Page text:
I do not subscribe to the view that people who do terrible things believe their actions are necessary for a greater good. I think many such people go out of their way to inflict misery and take a perverse pleasure in their power to do so. We often have to endure a high concentration of these people in high places because they have had a lifelong obsession with power and the unyielding desire to wield it over others, with no moral qualms about destroying anyone deemed a threat to their manipulations.
It is fashionable to try to explain wickedness as the result of a series of rational decisions based on a certain set of beliefs, such as by those who perpetrate atrocities in the name of religion, or rulers who commit genocide and other horrors – and in a way it is heartwarming that proponents do not understand the nature of evil or what it does; but they should realise that the subjects of their empathy, underneath often charming facades, think of them as weak dupes to be taken advantage of and abused.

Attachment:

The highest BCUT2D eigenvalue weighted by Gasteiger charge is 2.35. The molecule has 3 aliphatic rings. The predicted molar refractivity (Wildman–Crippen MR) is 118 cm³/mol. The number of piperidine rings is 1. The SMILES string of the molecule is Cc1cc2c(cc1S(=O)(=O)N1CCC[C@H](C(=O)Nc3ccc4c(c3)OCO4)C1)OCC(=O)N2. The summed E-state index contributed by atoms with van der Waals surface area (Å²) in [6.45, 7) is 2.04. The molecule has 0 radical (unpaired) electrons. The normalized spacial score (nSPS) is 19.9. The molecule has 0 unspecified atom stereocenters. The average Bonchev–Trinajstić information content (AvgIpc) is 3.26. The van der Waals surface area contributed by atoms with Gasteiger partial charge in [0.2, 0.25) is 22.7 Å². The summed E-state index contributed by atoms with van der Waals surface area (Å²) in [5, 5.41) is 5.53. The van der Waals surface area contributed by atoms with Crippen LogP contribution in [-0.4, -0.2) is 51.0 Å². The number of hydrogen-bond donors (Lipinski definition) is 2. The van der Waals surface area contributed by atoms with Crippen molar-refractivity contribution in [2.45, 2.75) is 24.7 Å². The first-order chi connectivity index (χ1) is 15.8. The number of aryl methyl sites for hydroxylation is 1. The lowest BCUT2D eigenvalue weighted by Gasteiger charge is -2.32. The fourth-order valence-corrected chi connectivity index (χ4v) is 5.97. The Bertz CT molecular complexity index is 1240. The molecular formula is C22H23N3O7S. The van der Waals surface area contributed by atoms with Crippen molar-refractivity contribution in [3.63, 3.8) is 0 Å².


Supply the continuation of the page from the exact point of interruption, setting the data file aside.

To describe evil-inclined people as ill, and that some were tragically born with a high susceptibility to the disease, is nearer to the truth.